8. Jesse Gabrielle, LW Plus: Surprise (maybe not to him and his supporters) 40-goal scorer after being picked in the fourth round a year ago plays the kind of scoring game with an edge that Boston fans love; has worked himself into excellent shape and added strength and mass since being drafted. Minus: Will have to guard against a letdown season now that WHL opponents will be keying on him this year; as a ’97-born player he has to make the Boston roster out of camp or go back for a full season with Prince George- he can’t play in the AHL on a full-time basis yet.
  9. Ryan Lindgren, LD Plus: All-around skilled and hard-nosed defender is a proven leader and player; Minnesota product has no flaws in his game and could be the captain-in-waiting of the University of Minnesota Golden Gophers if he spends enough years there. Minus: He’s only about 6-feet in height, so given his physical nature, he will face some limitations in certain matchups and could pay the price physically; there isn’t a ton of dynamic upside here.
  10. Ryan Fitzgerald, LC (North Reading, Mass.) Plus: Feisty, gritty center erupted offensively as a junior with his finest season for BC- will contend for the 2017 Hobey Baker Award. He’s got terrific hockey sense and a nonstop motor that inspires teammates and infuriates opponents. Minus: The size and skating concerns have followed him since before the long-time Massachusetts minor hockey standout was drafted at the end of the fourth round three years ago. Might need to move to wing to thrive as a pro.
  11. Anders Bjork, RW Plus: One of the top performers last week at development camp with his speed and energy, it all comes after he surprisingly let the Fighting Irish in scoring as a sophomore last season. Minus: Bjork is an interesting player to watch- he was a late fifth-round pick in 2014 and could be one who tries to leverage  path to free agency if the Bruins are unable to sign him this year.
  12. Trent Frederic, LC Plus: The polarizing pick in the 2016 draft’s first round has settled concerns down some with his fine size, athletic ability and willingness to roll up the sleeves and get to work. He’s a strong two-way player and solid citizen who might just be scratching the surface in terms of his offensive game and potential. Minus: There’s not a lot to get excited about here- Frederic has impressive physical tools but is raw and might not ever be much more than a bottom-six forward assuming he reaches the top rung of the pro hockey ladder.
  13. Wiley Sherman, LD (Greenwich, Conn.) Plus: Huge (6-7) defender is such a fluid, impressive skater for one so big and that’s always been his calling card going back to his days at the Hotchkiss School.  Minus: Scouts are divided on his long-term potential: the physical tools are on another level, but can Sherman react and process the game effectively enough to thrive in the NHL?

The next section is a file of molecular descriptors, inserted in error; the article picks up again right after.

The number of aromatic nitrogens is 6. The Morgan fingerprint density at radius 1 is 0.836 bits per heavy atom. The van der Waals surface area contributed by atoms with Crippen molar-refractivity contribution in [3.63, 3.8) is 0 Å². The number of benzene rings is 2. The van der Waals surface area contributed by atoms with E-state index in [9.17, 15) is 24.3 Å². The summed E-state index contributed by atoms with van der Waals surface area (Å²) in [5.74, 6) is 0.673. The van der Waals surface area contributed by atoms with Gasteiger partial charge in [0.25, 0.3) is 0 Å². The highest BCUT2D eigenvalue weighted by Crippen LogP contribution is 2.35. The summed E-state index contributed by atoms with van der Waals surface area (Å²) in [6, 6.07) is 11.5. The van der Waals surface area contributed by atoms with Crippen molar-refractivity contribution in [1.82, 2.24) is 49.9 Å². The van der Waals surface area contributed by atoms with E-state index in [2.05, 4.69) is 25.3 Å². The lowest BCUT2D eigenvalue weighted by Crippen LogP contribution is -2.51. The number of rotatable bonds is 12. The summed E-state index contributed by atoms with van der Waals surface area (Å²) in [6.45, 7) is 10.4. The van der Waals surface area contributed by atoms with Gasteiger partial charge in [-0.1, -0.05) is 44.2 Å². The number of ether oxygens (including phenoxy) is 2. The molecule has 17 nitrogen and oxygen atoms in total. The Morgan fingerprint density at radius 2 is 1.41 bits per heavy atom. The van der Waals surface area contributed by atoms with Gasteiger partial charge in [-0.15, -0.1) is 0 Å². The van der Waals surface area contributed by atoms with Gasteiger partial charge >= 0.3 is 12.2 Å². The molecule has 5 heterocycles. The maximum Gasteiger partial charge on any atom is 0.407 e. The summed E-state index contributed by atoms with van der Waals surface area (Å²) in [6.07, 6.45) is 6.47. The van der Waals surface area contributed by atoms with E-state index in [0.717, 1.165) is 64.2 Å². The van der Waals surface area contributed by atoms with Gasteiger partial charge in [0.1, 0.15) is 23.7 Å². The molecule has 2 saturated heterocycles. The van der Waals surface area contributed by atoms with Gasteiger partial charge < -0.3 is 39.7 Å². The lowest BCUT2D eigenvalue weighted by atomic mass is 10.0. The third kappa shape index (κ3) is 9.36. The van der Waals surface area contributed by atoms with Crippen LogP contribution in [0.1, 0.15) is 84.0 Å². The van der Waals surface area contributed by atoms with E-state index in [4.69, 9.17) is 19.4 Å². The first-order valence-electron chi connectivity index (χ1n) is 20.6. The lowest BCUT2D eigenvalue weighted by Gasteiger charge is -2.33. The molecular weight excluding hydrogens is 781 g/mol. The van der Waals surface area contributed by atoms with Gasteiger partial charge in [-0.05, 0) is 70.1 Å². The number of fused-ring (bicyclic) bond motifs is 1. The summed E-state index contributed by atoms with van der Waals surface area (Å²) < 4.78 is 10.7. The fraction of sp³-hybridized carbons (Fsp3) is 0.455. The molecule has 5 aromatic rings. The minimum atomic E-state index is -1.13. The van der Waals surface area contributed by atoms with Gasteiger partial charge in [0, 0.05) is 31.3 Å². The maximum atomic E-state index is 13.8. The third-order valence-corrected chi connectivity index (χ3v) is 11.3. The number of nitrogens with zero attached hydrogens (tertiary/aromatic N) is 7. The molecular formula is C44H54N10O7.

14. Cameron Hughes, LC Plus: Highly skilled, creative playmaker was a late-round pick out of the Wisconsin Badgers and showed solid progression in his sophomore season with 25 points in 32 games- watch for his production to go up with new coaches who will lean on him. Minus: He’s a smallish player trapped in a light 6-foot frame that isn’t going to get all that bigger based on the body type; while talented, he can be neutralized by teams with size and mobility on the blue line.
  15. Matt Benning, RD Plus: Smart, opportunistic defender who plays bigger than his 6-foot frame and has been a standout at Northeastern over the past three seasons. Minus: Benning was not asked to attend development camp, and according to the ProJo’s Mark Divver, that could be a harbinger to his imminent departure from the organization either via trade or by pursuing similar action by Kevin Hayes, Mike Reilly and Jimmy Vesey to play out the NCAA string in 2017 and become an unrestricted free agent next summer.
  16. Cam Clarke, RD Plus: Smooth-skating intelligent rearguard can move the puck and excels with extra time and space as a PP QB; he’ll get a chance at premium playing time right off the bat at Ferris State. Minus: He’s still quite raw and observers pointed to times during the development camp when he was a little behind compared to other players. Clarke was drafted in the fifth round as a known project, and the payoff will take time if at all.
  17. Joona Koppanen, LC Plus: Big (6-5) center has the skating and smarts to make the NHL one day in more of a defensive, shutdown role; he’s seriously considering the NCAA path, which would be a good step for him.  Minus: There’s just not a whole lot there in terms of hands, offensive skill and long-term potential beyond being a serviceable bottom-liner and journeyman.
  18. Jack Becker, RC Plus: 6-foot-3 power center as some impressive finishing skills, especially in close when time and space are lacking; shows some intriguing offensive potential in flashes after a solid but unspectacular USHL season in Sioux Falls. He scored a memorable breakaway goal in the camp-ending scrimmage. Minus: University of Wisconsin-bound 2015 7th-rounder was once described as “thorny” by a scout in that he’s got a lot of developing ahead, and like Clarke- was said to struggle at times in camp last week with the pace and demands of the drills.
Trent Frederic was Boston's 2nd choice, 29th overall, in the 2016 NHL Entry Draft

Trent Frederic was Boston’s 2nd choice, 29th overall, in the 2016 NHL Entry Draft